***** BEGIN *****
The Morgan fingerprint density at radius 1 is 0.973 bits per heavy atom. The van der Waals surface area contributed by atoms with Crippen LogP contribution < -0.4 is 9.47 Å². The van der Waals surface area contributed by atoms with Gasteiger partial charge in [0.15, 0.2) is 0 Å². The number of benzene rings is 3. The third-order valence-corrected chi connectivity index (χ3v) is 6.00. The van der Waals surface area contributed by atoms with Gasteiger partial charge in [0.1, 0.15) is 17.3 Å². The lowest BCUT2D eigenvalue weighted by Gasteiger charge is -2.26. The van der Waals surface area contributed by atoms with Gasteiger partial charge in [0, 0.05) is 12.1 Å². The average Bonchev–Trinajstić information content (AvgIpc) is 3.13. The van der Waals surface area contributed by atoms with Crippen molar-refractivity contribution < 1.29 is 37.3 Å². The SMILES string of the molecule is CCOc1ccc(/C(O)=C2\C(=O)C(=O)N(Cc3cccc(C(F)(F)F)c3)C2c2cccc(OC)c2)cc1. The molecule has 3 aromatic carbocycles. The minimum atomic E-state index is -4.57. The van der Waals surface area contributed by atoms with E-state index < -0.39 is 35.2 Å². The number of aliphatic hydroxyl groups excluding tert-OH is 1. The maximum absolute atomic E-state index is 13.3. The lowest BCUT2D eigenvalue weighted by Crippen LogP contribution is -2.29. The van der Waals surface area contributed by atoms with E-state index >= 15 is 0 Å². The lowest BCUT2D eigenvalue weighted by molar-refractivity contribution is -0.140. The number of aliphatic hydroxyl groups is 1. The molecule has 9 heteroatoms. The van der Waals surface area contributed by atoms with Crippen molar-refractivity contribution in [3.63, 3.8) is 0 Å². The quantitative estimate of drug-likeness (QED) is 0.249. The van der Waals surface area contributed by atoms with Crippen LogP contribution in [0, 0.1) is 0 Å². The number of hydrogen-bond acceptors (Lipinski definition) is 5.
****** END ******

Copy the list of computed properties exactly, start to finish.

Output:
The Morgan fingerprint density at radius 1 is 0.973 bits per heavy atom. The van der Waals surface area contributed by atoms with Crippen LogP contribution < -0.4 is 9.47 Å². The van der Waals surface area contributed by atoms with Gasteiger partial charge in [0.15, 0.2) is 0 Å². The number of benzene rings is 3. The third-order valence-corrected chi connectivity index (χ3v) is 6.00. The van der Waals surface area contributed by atoms with Gasteiger partial charge in [0.1, 0.15) is 17.3 Å². The lowest BCUT2D eigenvalue weighted by Gasteiger charge is -2.26. The van der Waals surface area contributed by atoms with Gasteiger partial charge in [0, 0.05) is 12.1 Å². The average Bonchev–Trinajstić information content (AvgIpc) is 3.13. The van der Waals surface area contributed by atoms with Crippen molar-refractivity contribution < 1.29 is 37.3 Å². The SMILES string of the molecule is CCOc1ccc(/C(O)=C2\C(=O)C(=O)N(Cc3cccc(C(F)(F)F)c3)C2c2cccc(OC)c2)cc1. The molecule has 3 aromatic carbocycles. The minimum atomic E-state index is -4.57. The van der Waals surface area contributed by atoms with E-state index < -0.39 is 35.2 Å². The number of aliphatic hydroxyl groups excluding tert-OH is 1. The maximum absolute atomic E-state index is 13.3. The lowest BCUT2D eigenvalue weighted by Crippen LogP contribution is -2.29. The van der Waals surface area contributed by atoms with E-state index >= 15 is 0 Å². The lowest BCUT2D eigenvalue weighted by molar-refractivity contribution is -0.140. The number of aliphatic hydroxyl groups is 1. The molecule has 9 heteroatoms. The van der Waals surface area contributed by atoms with Crippen molar-refractivity contribution in [3.63, 3.8) is 0 Å². The quantitative estimate of drug-likeness (QED) is 0.249. The van der Waals surface area contributed by atoms with Crippen LogP contribution in [0, 0.1) is 0 Å². The number of hydrogen-bond acceptors (Lipinski definition) is 5.